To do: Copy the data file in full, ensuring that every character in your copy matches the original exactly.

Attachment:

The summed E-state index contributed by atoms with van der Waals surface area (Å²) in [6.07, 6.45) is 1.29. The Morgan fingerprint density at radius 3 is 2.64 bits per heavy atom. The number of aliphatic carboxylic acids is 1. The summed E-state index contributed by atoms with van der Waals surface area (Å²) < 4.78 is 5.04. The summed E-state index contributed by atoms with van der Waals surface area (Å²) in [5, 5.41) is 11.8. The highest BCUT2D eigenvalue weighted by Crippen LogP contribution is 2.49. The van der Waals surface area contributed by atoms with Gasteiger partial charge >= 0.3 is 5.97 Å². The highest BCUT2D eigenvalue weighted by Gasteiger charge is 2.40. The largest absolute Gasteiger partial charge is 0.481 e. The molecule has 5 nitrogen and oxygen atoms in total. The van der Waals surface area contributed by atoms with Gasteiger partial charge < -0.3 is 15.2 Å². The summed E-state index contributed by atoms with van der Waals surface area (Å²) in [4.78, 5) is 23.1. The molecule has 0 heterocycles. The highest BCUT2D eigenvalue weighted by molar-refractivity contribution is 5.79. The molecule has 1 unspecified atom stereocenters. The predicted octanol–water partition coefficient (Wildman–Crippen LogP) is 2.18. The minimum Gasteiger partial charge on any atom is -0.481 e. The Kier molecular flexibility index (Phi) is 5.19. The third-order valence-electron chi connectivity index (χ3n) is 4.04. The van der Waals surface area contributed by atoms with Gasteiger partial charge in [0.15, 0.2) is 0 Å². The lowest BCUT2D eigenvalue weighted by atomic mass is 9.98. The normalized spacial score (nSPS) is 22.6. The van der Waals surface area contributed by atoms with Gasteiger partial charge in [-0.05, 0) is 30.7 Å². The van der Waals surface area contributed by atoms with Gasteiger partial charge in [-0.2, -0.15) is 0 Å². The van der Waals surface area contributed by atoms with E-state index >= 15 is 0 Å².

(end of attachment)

The summed E-state index contributed by atoms with van der Waals surface area (Å²) in [6.07, 6.45) is 1.29. The Morgan fingerprint density at radius 3 is 2.64 bits per heavy atom. The number of aliphatic carboxylic acids is 1. The summed E-state index contributed by atoms with van der Waals surface area (Å²) < 4.78 is 5.04. The summed E-state index contributed by atoms with van der Waals surface area (Å²) in [5, 5.41) is 11.8. The highest BCUT2D eigenvalue weighted by Crippen LogP contribution is 2.49. The van der Waals surface area contributed by atoms with Gasteiger partial charge >= 0.3 is 5.97 Å². The highest BCUT2D eigenvalue weighted by Gasteiger charge is 2.40. The largest absolute Gasteiger partial charge is 0.481 e. The molecule has 5 nitrogen and oxygen atoms in total. The van der Waals surface area contributed by atoms with Gasteiger partial charge < -0.3 is 15.2 Å². The summed E-state index contributed by atoms with van der Waals surface area (Å²) in [4.78, 5) is 23.1. The molecule has 0 heterocycles. The highest BCUT2D eigenvalue weighted by molar-refractivity contribution is 5.79. The molecule has 1 unspecified atom stereocenters. The predicted octanol–water partition coefficient (Wildman–Crippen LogP) is 2.18. The minimum Gasteiger partial charge on any atom is -0.481 e. The Kier molecular flexibility index (Phi) is 5.19. The third-order valence-electron chi connectivity index (χ3n) is 4.04. The van der Waals surface area contributed by atoms with Gasteiger partial charge in [0.15, 0.2) is 0 Å². The lowest BCUT2D eigenvalue weighted by atomic mass is 9.98. The normalized spacial score (nSPS) is 22.6. The van der Waals surface area contributed by atoms with Gasteiger partial charge in [-0.05, 0) is 30.7 Å². The van der Waals surface area contributed by atoms with Gasteiger partial charge in [-0.2, -0.15) is 0 Å². The van der Waals surface area contributed by atoms with E-state index >= 15 is 0 Å².